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View Full Version : Advice needed on outstanding rental and damage



Oncebitten
06-12-2005, 12:14 PM
12 months ago I moved out of my home to move in with my partner. The relationship did not work out as we would have hoped and I have now moved back home. For this 12 month period I placed the property in the hands of a letting agent who rented it to a young couple with small children, firstly for 6 months, and then extended for a further 6 months. The house was in immaculate condition, even to the extent of built-in appliances which were covered by a care contract for the tenants' peace of mind. At the time I moved out the letting agent remarked that it was really 'too good to rent'.
During the second rental period the tenant fell badly behind with the rent, and when the rental period came to an end he was in arrears to the tune of £1330. He told the letting agent that he was having difficulty paying because he was losing his employment. I have now found out, however, that he has been granted a mortgage by one of the main high street banks, and I find it difficult to see how he could have provided the bank with the necessary references if he was about to be unemployed. I feel as though he has financed his mortgage by way of an interest free loan from me!
There has also been considerable damage to every room in the property. I have obtained a professional quote for redecorating three of the rooms, which comes to £500 + VAT, but I estimate the total cost of putting everything right at £1342, and this is with me doing all the labour myself and charging only for materials, so I would be faced with weeks of work without being paid for my time. I have retained the tenant's £395 deposit, but that still leaves a shortfall of £947. The frustration and inconvenience has been indescribable - they even removed the telephone from the house!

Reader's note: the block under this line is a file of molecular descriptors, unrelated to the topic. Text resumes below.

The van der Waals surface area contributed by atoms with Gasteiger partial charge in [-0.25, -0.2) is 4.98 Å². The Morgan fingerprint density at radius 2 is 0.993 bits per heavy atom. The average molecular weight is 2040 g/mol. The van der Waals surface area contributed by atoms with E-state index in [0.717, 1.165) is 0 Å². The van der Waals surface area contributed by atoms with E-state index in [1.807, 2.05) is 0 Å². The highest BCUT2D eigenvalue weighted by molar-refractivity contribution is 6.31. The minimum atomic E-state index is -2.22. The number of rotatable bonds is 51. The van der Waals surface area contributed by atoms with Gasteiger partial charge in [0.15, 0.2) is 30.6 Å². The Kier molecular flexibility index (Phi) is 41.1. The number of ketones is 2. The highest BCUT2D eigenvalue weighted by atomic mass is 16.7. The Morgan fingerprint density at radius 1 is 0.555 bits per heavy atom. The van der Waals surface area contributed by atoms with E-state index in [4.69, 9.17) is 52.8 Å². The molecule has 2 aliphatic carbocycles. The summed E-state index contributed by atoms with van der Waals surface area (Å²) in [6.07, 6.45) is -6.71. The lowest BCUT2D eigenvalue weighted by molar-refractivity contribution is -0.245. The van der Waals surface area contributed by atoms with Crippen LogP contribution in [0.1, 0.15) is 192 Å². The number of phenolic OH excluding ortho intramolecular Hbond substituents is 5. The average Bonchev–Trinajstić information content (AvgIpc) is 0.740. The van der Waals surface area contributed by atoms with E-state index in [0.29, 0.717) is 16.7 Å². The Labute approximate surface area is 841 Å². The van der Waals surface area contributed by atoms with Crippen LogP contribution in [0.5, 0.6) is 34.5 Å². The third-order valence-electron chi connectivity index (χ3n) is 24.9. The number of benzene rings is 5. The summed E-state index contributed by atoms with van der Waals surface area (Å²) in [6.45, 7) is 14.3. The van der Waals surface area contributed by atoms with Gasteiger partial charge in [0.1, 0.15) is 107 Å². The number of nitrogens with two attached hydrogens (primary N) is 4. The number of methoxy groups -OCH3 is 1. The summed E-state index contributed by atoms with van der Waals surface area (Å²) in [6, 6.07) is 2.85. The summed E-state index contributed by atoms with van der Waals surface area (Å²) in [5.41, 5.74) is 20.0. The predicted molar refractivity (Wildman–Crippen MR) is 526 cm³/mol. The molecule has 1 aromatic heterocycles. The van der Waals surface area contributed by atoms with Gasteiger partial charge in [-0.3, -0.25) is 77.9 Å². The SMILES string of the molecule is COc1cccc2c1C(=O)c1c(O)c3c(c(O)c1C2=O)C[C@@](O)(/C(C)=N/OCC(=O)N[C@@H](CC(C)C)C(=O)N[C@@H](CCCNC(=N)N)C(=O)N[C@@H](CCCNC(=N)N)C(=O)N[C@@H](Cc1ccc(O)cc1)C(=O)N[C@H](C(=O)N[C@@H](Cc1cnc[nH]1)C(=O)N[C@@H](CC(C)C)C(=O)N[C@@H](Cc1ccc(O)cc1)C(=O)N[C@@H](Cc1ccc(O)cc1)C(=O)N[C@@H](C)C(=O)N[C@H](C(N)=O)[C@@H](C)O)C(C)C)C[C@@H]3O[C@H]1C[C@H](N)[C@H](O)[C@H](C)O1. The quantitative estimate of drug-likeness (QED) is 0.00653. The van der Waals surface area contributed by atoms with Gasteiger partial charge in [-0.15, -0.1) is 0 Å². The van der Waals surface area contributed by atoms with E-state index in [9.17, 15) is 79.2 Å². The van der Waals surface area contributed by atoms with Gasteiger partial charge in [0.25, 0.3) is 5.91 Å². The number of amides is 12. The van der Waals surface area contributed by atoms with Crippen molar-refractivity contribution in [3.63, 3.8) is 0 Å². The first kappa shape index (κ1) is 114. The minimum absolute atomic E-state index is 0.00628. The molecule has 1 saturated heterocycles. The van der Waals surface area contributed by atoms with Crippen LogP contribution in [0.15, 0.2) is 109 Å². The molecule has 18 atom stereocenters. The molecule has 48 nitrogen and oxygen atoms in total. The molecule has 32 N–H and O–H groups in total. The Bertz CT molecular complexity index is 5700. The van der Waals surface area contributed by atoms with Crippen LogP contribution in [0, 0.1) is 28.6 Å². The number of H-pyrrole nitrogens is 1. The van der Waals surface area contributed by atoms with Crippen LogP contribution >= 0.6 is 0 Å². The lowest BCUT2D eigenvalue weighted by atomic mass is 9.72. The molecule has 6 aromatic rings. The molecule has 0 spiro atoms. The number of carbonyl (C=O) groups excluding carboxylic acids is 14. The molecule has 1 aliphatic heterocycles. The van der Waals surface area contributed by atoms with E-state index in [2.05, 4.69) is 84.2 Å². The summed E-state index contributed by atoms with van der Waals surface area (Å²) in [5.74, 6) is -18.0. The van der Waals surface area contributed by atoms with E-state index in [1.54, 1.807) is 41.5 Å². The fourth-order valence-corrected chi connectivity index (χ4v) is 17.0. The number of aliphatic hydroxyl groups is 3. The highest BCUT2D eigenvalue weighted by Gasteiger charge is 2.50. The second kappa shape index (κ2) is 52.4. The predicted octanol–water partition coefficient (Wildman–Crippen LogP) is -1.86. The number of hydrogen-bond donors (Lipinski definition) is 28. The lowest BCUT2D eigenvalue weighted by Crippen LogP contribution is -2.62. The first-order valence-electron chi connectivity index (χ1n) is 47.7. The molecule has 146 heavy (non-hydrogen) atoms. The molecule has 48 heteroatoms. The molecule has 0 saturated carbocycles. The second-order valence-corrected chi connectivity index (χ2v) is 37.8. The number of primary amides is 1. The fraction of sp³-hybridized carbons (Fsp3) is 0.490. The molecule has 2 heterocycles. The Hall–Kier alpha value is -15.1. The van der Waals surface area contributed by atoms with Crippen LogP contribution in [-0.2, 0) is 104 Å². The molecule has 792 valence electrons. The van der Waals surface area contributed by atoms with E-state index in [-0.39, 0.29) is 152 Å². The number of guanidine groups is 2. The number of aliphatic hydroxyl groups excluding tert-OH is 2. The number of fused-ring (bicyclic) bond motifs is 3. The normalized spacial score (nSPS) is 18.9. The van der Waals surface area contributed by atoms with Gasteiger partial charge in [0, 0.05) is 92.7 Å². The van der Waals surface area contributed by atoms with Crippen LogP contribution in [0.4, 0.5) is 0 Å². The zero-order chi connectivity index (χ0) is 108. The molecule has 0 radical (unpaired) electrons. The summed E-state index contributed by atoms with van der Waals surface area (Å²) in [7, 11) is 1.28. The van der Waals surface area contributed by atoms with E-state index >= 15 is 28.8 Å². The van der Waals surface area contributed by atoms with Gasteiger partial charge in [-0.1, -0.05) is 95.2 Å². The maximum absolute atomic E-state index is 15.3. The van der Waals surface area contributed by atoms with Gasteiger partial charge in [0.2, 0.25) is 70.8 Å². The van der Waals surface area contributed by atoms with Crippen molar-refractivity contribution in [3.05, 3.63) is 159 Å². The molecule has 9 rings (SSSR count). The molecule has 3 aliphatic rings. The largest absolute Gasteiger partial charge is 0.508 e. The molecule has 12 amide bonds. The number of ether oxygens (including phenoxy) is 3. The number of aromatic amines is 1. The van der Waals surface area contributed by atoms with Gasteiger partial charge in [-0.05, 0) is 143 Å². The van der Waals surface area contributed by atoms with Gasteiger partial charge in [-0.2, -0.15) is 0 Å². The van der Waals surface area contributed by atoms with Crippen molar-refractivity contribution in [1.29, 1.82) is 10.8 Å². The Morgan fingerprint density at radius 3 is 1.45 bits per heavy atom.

I was under the impression that I was paying the letting agent for a full management service, and I have put it to him that I considered he had a duty of care. His response is that his duty of care involves only obtaining references, attempting to collect the rent, and serving notice and ensuring that the tenants leave at the end of the tenancy. He has stated that this sort of damage is to be expected, and that he did warn me the property was too good to rent. Is he correct in this?
As I see it I will have to go to the small claims court to try to recover the outstanding rent, but I am not sure what do do about the damage. Should I try to reclaim it from the tenant, or have I any recourse against the agent? This is the first time I have ever rented a property, and any advice would be welcomed.

dazalock
06-12-2005, 13:42 PM
The agent is right, he cannot be held responsible for the tenants actions whilst they are in situ. The only avenue you have there is to ensure he has done the referencing right.

Why did the arrears add up to this amount, you should have taken action as soon as the arrears feel into 2 months. I’m afraid you will need to put that down to experience.

Absolutely, get him to court, use moneyclaimonline, if you can get a CCJ on him you will stuff up his ability to get a mortgage in the future.

Ericthelobster
06-12-2005, 13:48 PM
During the second rental period the tenant fell badly behind with the rent, and when the rental period came to an end he was in arrears to the tune of £1330. He told the letting agent that he was having difficulty paying because he was losing his employment. I have now found out, however, that he has been granted a mortgage by one of the main high street banks, and I find it difficult to see how he could have provided the bank with the necessary references if he was about to be unemployed. I feel as though he has financed his mortgage by way of an interest free loan from me!I'm sure you're right, but none of it is relevant to the fact that he owes you money whatever the circumstances. I'd suggest it's probably good news in that he presumably has some means, is not on the breadline, so you should have some chance of recovering your loss